Introduction to AR

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What is AR?

Augmented Reality can be defined as the process where computer graphics are layered on a real world view through a camera controlled by the user. It may recognise an object or image using a visual search or a point of interest (POI) from GPS co-ordinates such as a building to provide contextual information. Although AR can be implemented on a desktop computer, it has a greater association when used on portable devices such as smartphone or tablets.


AR was originally developed in the early 90s but the recent advances in technology and proliferation of smart phone have made its use more viable. Early uses of AR were in marketing and advertising but it is increasingly being used in other areas, including education.

On a technical level, there are broadly two categories: Marker-based, and markerless systems.

Marker-based systems or natural feature tracking use physical-world symbols and act as a reference point for computer graphics to be overlaid. So I could take a 2-dimensional printed marker, point my mobile phone at the marker and my phone would interpret this symbol to overlay an on-screen graphic as if it were directly on top of the marker in the physical world.

An alternative approach is use of markerless systems which use location data or GPS to determine the position in the physical world. The location data can them be compared to a database to determine what the device is looking at, and influence what will be displayed on-screen.



Although Augmented Reality has been evangelized for years, there have only been a handful of examples for educational purposes, such as the British Museums’ Ancient Egyptian trail or The Augsburg Display Cabinet AR experience at the John Paul Getty Museum.

Recently, the National Geographic Channel have used an installation to promote educational documentaries on natural history. In a similar way AR was used to showcase interactive elements in the Belgrade Science Festival. The installation consisted of a giant book in which usual school subjects such as history, geography or science were presented with an AR twist.

As part of the SCARLET project, a video was developed showing a typical user journey on an iPad and how surrounding resources could be accessed.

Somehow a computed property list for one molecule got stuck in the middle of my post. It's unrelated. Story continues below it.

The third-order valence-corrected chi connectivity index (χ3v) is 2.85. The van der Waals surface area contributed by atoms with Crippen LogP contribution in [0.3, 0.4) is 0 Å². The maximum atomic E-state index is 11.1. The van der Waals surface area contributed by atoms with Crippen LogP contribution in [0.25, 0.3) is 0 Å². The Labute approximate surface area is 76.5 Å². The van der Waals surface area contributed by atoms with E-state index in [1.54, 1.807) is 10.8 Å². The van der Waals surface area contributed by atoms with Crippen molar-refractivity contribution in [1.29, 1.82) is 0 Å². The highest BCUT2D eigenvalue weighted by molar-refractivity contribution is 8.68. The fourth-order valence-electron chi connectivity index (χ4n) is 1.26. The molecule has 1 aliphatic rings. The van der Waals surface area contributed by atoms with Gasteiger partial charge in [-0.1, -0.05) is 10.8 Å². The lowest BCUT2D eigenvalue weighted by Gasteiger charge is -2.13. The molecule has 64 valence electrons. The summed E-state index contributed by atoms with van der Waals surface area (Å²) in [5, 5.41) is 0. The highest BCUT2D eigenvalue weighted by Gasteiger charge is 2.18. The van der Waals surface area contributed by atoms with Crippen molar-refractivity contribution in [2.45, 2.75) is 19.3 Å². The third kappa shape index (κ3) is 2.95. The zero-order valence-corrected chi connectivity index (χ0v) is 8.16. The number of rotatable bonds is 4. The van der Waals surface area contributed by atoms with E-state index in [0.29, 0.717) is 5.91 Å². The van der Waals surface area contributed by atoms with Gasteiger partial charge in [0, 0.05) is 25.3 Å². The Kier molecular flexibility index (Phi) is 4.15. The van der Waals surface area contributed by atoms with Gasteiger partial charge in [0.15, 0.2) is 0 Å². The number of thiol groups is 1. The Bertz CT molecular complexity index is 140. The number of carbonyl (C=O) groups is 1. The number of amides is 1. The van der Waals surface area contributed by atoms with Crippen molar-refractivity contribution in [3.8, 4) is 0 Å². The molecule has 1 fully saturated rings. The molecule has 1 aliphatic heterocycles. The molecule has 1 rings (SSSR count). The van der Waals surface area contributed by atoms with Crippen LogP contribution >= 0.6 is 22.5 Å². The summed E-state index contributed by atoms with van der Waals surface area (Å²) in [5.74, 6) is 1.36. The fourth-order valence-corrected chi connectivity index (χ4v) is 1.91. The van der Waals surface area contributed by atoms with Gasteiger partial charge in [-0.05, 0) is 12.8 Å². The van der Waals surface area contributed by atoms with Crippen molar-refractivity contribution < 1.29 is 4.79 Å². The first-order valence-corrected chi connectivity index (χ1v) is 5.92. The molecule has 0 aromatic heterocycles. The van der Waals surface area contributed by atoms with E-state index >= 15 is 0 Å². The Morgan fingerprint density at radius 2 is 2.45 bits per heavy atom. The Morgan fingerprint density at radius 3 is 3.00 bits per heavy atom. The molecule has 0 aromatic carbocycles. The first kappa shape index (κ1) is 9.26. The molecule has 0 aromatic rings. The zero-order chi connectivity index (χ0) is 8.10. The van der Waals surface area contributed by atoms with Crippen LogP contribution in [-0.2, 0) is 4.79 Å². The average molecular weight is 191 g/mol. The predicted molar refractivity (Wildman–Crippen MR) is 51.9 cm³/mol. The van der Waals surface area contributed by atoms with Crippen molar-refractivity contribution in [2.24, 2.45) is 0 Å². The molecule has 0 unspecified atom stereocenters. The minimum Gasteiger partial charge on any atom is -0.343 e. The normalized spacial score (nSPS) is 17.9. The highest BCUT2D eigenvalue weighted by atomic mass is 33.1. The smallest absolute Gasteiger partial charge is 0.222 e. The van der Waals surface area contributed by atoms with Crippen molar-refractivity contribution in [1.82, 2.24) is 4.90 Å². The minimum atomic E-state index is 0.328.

AR first emerged predominantly as a new marketing tool to engage the smartphone generation. A number of products now use some form of AR to encourage the user/potential consumer to interact and learn more about the item. In a number of toys stores worldwide Lego have positioned kiosks that display animated 3D augmented content of the complete models.


Magazines have also used AR to provide their “readers” with additional content on news items such as videos and promotional 3D models. This recent issue of Heat magazine features an interactive augmented reality treasure hunt.


Advertising has brought Augmented Reality to the masses, gaining much publicity in such marketing campaigns as Lynx, where the public could interact with augmented angels in Euston Station.

Universal Pictures (UK), the leading film studio recently used augmented to bring to life its most famous titles, through a unique range of celebratory Blu-ray and DVD sleeves.

Absolut's augmented reality campaign, AbsolutTruths, shows consumers how vodka is made using an AR tag hung on Absolut bottles.In the Starbucks Cup Magic AR app, users point their smartphone at the cup producing animations involving five characters including an ice skater, a squirrel, a boy and his dog sledding, and a fox.


Net-A-Porter's use of an augmented reality window display can reveal videos of the catwalk, product information, 360 degree product models, pricing and the ability to purchase the products. Atol eyewear uses AR with facial recognition allowing users to virtually try on anything in the collection and see exactly how it looks on and moves with their face.The TryLive application turns augmented reality into a virtual fitting room. Users get a remarkably accurate picture of how apparel will look and fit on them — in real time and in motion on Kinect for the Xbox.


Research by BMW uses AR data goggles to assist in car repair and manufacture.

AR firm Metaio has designed a proof of concept demo showing users how to change a printer toner using 3D recognition.

Volkswagen have developed an instructional AR implementation to guide their mechanics when doing vehicle services.

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